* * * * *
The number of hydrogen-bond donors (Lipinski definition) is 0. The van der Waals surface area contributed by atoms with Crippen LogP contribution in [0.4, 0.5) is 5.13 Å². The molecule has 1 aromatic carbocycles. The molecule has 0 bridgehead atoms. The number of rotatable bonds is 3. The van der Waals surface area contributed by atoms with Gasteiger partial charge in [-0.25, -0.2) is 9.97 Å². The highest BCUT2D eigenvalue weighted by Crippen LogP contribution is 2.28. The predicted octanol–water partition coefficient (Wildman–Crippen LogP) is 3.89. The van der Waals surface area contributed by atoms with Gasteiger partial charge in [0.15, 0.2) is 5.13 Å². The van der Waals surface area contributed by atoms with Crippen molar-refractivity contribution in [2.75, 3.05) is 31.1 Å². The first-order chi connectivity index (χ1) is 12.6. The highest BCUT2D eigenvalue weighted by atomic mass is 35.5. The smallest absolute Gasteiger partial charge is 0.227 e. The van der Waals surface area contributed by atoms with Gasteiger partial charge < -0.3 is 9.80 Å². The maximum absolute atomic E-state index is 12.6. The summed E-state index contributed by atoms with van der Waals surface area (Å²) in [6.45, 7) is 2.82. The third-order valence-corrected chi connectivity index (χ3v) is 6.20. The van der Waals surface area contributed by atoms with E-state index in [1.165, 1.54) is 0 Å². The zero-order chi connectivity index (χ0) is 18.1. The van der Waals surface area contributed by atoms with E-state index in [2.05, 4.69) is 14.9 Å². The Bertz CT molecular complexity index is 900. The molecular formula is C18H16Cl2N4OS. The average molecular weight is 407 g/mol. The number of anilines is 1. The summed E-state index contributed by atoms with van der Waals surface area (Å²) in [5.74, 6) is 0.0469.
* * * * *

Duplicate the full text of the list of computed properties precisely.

The number of hydrogen-bond donors (Lipinski definition) is 0. The van der Waals surface area contributed by atoms with Crippen LogP contribution in [0.4, 0.5) is 5.13 Å². The molecule has 1 aromatic carbocycles. The molecule has 0 bridgehead atoms. The number of rotatable bonds is 3. The van der Waals surface area contributed by atoms with Gasteiger partial charge in [-0.25, -0.2) is 9.97 Å². The highest BCUT2D eigenvalue weighted by Crippen LogP contribution is 2.28. The predicted octanol–water partition coefficient (Wildman–Crippen LogP) is 3.89. The van der Waals surface area contributed by atoms with Gasteiger partial charge in [0.15, 0.2) is 5.13 Å². The van der Waals surface area contributed by atoms with Crippen molar-refractivity contribution in [2.75, 3.05) is 31.1 Å². The first-order chi connectivity index (χ1) is 12.6. The highest BCUT2D eigenvalue weighted by atomic mass is 35.5. The smallest absolute Gasteiger partial charge is 0.227 e. The van der Waals surface area contributed by atoms with Gasteiger partial charge < -0.3 is 9.80 Å². The maximum absolute atomic E-state index is 12.6. The summed E-state index contributed by atoms with van der Waals surface area (Å²) in [6.45, 7) is 2.82. The third-order valence-corrected chi connectivity index (χ3v) is 6.20. The van der Waals surface area contributed by atoms with E-state index in [1.165, 1.54) is 0 Å². The zero-order chi connectivity index (χ0) is 18.1. The van der Waals surface area contributed by atoms with E-state index in [2.05, 4.69) is 14.9 Å². The Bertz CT molecular complexity index is 900. The molecular formula is C18H16Cl2N4OS. The average molecular weight is 407 g/mol. The number of anilines is 1. The summed E-state index contributed by atoms with van der Waals surface area (Å²) in [5.74, 6) is 0.0469.